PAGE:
Wednesday, October 28, 2009

On the Role of Nuclear Power in Climate Change Mitigation

Nuclear power has always been a contentious subject among parties in the climate debate. Pragmatists, among whom I count myself, expound the importance of nuclear power expansion to supply near-zero carbon baseload power. Idealists think we can achieve an 80% reduction in CO2 emissions by mid-century by using renewables, smart grid, and happy thoughts.*

An article today in the Washington Post illuminates how this debate is playing out on capitol hill, with Republicans weary of supporting any climate bill that leaves out significant incentives (such as federal loan guarantees and federal support for training workers at nuclear plants) for nuclear power. Interestingly, it seems the Senate's nuclear proponents are even more optimistic than those in the nuclear industry when it comes to the question of how many plants we can expect to build in the next 30-40 years: Senator Lamar Alexander (R-TN) wants 100 new plants (doubling the nation's current capacity), while nuclear industry finance experts place the most optimistic estimates at around 50 by 2035.

This leads to an interesting demand-side management problem: nuclear plants are designed to provide continuous baseload. With a much higher percentage of electricity coming from nuclear, utilities will need to find ways to utilize that power at night when demand is at its lowest. One option would be to install electric water heaters, a method France uses to absorb its electricity output at night (it uses upwards of 75% nuclear power). Another would be using that electricity to charge electric vehicles (more of a long term goal).

Another interesting snippet from this article is that for nuclear to be a more attractive option than gas-fired plants, the price of natural gas must be above $7 per 1000 cubic ft. Right now, the price is about half that. The volatility of this price point notwithstanding (see figure), I thought it would be interesting to see what sort of carbon tax would be needed to make nuclear and gas-fired plants break even. With natural gas having an emissions coefficient of 116 lbs CO2/1000 cubic ft (from the EIA) and a price of $3.5/1000 cubic ft, a carbon price of $60/ton would make nuclear the more attractive option for additional generating capacity development. And that includes a huge assumption about natural gas prices staying constant: accounting for the uncertainty in price would make nuclear the more attractive option with a much smaller (if any) carbon price.

*The author apologizes to anyone she's offended with her snarkiness.

Sunday, October 25, 2009

Human rights today, climate change tomorrow

A recent editorial in the Wall Street Journal questions President Obama’s recent softening on human rights negotiations. Bret Stephens cites Obama’s refusal to meet with the Dalai Lama, softening positions on Sudan, Burma, and Iran as appeasement to China. Mr. Stephens feels the goal of these compromises is to get China at the table in Copenhagen for climate negotiations in December.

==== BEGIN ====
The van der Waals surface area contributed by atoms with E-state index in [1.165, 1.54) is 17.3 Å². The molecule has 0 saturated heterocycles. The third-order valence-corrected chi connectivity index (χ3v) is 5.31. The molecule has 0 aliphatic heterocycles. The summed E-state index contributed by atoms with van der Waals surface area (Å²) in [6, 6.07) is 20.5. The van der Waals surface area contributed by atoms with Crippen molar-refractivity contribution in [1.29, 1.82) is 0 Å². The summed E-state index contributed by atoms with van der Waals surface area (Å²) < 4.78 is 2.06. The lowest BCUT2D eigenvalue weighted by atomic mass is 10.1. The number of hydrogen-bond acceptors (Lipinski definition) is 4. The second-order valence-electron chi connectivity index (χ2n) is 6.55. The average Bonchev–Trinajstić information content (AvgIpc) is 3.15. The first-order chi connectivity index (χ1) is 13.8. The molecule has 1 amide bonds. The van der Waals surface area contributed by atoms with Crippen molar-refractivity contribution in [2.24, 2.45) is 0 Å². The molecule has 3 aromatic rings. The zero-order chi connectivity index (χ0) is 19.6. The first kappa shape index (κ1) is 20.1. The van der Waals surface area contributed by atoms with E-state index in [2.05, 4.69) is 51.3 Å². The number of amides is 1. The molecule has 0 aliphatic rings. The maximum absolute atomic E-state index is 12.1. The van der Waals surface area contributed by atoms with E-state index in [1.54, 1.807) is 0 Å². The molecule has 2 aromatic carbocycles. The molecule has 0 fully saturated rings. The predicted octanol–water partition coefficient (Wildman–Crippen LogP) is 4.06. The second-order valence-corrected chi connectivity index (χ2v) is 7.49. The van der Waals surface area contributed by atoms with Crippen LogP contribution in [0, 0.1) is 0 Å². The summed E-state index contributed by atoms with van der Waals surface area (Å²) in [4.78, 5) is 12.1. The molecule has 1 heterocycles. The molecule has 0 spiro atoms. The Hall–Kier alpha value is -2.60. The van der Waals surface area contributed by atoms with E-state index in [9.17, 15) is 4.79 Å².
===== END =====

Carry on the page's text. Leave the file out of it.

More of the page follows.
The claim is serious. Currently, there are nearly a million Sudanese refugees. Approximately 110,000 Tibetans live in exile. 50 million Burmese live under a brutally repressive regime.

However, Stephens never asks why Obama is making these sacrifices for climate change. He should have instead asked if preventing climate change is worth turning a blind eye to human rights abuses.

Climate change will have a disastrous impact on human welfare. The IPCC AR4 report states, “In the year 2000, climate change is estimated to have caused the loss of over 150,000 lives”. Impacts will be higher in the future: by 2050, the an estimated 133 million people will be at risk of hunger because of climate change. Decreased freshwater availability in Asia, due to melting glaciers, “could adversely affect more than a billion people by the 2050s”. And by the end of the 21st century, climate change will increase the number of people flooded in coastal populations by 80 million.

Enough of the scary forecasts. Bottom line: climate change is expected to increase the suffering of hundreds of millions of people. The real question is: how much are we willing to increase suffering today to reduce suffering tomorrow?

An easy answer is that we’re not willing to compromise at all on human rights. Human rights compromises lead to a slippery slope that undermines our moral character. Although this is a noble position for an individual to take, it is an impractical position for the U.S. government. International diplomacy requires compromise. Not compromising equals inaction, which will increase suffering from climate change.

Economists deal with this problem by discounting future lives, just as you discount the costs of future purchases because of inflation. OMB suggests federal agencies adopt a 3% discount rate on statistical lives for regulatory policies that impact human health.

A 3% discount rate means 15 million deaths in 2009 equal 50 million deaths in 2050 and 122 million in 2080. Are we willing to sacrifice the human rights of 15 million today to prevent the suffering of 50 million in 2050? How should we, as a society, value future human lives?